January 30, 2013 / 12:50 PM / 5 years ago

FOREX-Euro hits multi-month highs versus dollar and yen

* Euro rises vs dollar to highest since November 2011

* Single currency hits 33-month high versus yen

* Fed meeting, U.S. growth data in focus

* Yen slide resumes, more losses in store

By Anooja Debnath

LONDON, Jan 30 (Reuters) - The euro advanced to a 14-month high against the dollar and 33-month peak against the yen on Wednesday on improving prospects for the currency bloc, with investors gearing up for more gains in the near term.

With euro zone economic sentiment rising for the third month in a row, signalling improvement across sectors, and comments from European Central Bank policymaker Ewald Nowotny about the recovery seeping into the real economy, analysts said the recent trend of euro strength could be maintained.

And given bets that U.S. fourth-quarter gross domestic product data, due later in the day, will show growth slowing, and the Federal Reserve will stick to its easy-policy stance, the euro could edge up further against the dollar.

The euro hit a 14-month high of $1.3563, vaulting an option barrier at $1.3500 on sustained demand from model and macro funds, traders said. It was last up 0.4 percent on the day at $1.3540.

The single currency rose to a 33-month high of 123.87 yen, breaking past a reported option barrier at 123.00 yen on expectations of further monetary stimulus from the Bank of Japan. The euro has risen 8 percent against the yen this year.

“Right now the euro is certainly going to make some gains against most of the G10 currencies on reasonably positive to stable economic data and a central bank that seems to continue to back the move in the euro without complaining about it,” said Peter Frank, FX strategist at BBVA.

Recent upbeat German data showed the euro zone’s biggest economy may be on a path of steady recovery, while signs European banks may have turned the corner, after their first repayment of loans taken from the ECB, have bolstered optimism that the worst of the bloc’s debt crisis has passed.

The euro’s strength was more evident in the crosses, especially against the yen. Investors, mainly from Japan, have been keen to pour money into euro zone assets, pushing the euro higher.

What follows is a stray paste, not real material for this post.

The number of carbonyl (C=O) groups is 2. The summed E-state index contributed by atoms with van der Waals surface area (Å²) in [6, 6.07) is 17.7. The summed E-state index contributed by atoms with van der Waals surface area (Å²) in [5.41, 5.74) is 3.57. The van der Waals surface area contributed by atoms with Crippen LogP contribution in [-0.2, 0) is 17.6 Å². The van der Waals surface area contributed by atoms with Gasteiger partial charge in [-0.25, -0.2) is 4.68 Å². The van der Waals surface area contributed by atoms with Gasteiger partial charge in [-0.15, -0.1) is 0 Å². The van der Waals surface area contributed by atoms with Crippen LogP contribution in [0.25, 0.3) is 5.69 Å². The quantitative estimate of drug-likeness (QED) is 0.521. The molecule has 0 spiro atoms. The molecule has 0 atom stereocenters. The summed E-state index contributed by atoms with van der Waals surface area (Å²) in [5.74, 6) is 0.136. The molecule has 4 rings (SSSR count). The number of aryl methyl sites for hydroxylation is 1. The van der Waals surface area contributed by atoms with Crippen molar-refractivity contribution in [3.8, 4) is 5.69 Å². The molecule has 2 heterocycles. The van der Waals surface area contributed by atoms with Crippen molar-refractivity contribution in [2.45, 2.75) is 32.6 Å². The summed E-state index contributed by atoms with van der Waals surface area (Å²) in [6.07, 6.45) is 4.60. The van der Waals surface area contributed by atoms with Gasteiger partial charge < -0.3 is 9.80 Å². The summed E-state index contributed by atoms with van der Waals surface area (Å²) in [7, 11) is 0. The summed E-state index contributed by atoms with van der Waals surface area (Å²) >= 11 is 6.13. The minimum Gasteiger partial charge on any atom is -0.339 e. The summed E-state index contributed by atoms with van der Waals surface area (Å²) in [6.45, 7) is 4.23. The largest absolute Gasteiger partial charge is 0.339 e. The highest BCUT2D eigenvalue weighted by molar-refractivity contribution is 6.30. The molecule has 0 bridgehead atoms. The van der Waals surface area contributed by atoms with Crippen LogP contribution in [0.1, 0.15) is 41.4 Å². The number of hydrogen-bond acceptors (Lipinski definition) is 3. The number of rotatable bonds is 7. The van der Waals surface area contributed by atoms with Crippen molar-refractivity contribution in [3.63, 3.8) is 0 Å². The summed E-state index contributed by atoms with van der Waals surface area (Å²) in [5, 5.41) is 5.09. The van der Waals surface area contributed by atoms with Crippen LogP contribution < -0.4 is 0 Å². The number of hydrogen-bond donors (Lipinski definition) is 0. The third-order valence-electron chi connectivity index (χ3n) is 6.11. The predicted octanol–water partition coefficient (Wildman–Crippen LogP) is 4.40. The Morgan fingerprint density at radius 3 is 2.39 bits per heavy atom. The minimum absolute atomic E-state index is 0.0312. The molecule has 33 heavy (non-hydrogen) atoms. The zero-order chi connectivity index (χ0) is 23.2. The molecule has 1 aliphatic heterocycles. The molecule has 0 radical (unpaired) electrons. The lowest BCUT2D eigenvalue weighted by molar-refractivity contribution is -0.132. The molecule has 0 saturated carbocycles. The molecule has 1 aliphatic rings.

Analysts said the euro would edge higher as most other major central banks, including the BOJ and the Fed, were pumping in stimulus, but the ECB seemed unperturbed about the euro’s steep ascent.

ECB Governing Council member Nowotny said on Wednesday that the euro, while strengthening against the dollar and the yen, was still within its long-term exchange rate band.

“The ECB is doing nothing to talk down the currency and everything necessary to send it higher,” Societe Generale analysts said in a note.


The euro could also get a lift from the Fed’s first policy meeting of the year if the central bank maintains the status quo and continues to stimulate the economy to reduce unemployment.

While that is likely to push the dollar lower against most currencies, the U.S. currency is likely to hold its gains against the yen.

The dollar hit a fresh 2-1/2 high at 91.41 yen, bolstered by widening spreads between U.S. Treasury and Japanese government bond yields. Traders reported an option barrier at 91.50 yen which could cap gains in the near term.

Selling the yen has been mostly a one-way bet since mid-November, based on expectations that Japanese Prime Minister Shinzo Abe would push the BOJ into more aggressive monetary easing to beat deflation.

“We have a forecast of 95 yen for this quarter but even that could be exceeded given the pace of the current moves,” said Ian Stannard, head of European FX strategy at Morgan Stanley.

Some analysts said there was a small risk the dollar could strengthen if the Fed sounded optimistic about the U.S. economy, as this could hint some policymakers were against prolonged monetary easing.

“If we see some dissent against a very long period of quantitative easing it could be dollar-friendly, though I think it is too early for that to happen in this month’s meeting,” BBVA’s Frank said.

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